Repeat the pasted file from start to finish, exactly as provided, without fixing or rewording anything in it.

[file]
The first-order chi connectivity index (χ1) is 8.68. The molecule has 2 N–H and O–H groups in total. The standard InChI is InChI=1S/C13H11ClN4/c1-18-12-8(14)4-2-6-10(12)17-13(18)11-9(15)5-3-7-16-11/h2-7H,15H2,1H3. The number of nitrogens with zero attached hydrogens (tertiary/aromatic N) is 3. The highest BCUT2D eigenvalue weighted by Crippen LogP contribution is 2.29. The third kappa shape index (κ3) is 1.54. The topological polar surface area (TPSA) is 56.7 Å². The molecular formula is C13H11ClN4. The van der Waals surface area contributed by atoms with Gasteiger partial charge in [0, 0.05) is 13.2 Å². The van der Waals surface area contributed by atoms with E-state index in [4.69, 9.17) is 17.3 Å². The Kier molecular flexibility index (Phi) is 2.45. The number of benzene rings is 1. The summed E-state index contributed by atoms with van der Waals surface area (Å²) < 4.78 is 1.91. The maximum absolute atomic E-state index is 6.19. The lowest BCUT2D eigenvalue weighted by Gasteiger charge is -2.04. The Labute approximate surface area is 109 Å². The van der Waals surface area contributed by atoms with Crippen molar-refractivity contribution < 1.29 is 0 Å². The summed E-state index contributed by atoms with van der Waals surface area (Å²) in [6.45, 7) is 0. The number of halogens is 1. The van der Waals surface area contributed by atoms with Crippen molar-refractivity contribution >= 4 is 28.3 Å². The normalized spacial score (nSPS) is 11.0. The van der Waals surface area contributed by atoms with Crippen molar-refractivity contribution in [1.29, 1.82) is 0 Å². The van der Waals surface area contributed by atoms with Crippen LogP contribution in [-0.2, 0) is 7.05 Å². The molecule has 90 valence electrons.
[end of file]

The first-order chi connectivity index (χ1) is 8.68. The molecule has 2 N–H and O–H groups in total. The standard InChI is InChI=1S/C13H11ClN4/c1-18-12-8(14)4-2-6-10(12)17-13(18)11-9(15)5-3-7-16-11/h2-7H,15H2,1H3. The number of nitrogens with zero attached hydrogens (tertiary/aromatic N) is 3. The highest BCUT2D eigenvalue weighted by Crippen LogP contribution is 2.29. The third kappa shape index (κ3) is 1.54. The topological polar surface area (TPSA) is 56.7 Å². The molecular formula is C13H11ClN4. The van der Waals surface area contributed by atoms with Gasteiger partial charge in [0, 0.05) is 13.2 Å². The van der Waals surface area contributed by atoms with E-state index in [4.69, 9.17) is 17.3 Å². The Kier molecular flexibility index (Phi) is 2.45. The number of benzene rings is 1. The summed E-state index contributed by atoms with van der Waals surface area (Å²) < 4.78 is 1.91. The maximum absolute atomic E-state index is 6.19. The lowest BCUT2D eigenvalue weighted by Gasteiger charge is -2.04. The Labute approximate surface area is 109 Å². The van der Waals surface area contributed by atoms with Crippen molar-refractivity contribution < 1.29 is 0 Å². The summed E-state index contributed by atoms with van der Waals surface area (Å²) in [6.45, 7) is 0. The number of halogens is 1. The van der Waals surface area contributed by atoms with Crippen molar-refractivity contribution >= 4 is 28.3 Å². The normalized spacial score (nSPS) is 11.0. The van der Waals surface area contributed by atoms with Crippen molar-refractivity contribution in [1.29, 1.82) is 0 Å². The van der Waals surface area contributed by atoms with Crippen LogP contribution in [-0.2, 0) is 7.05 Å². The molecule has 90 valence electrons.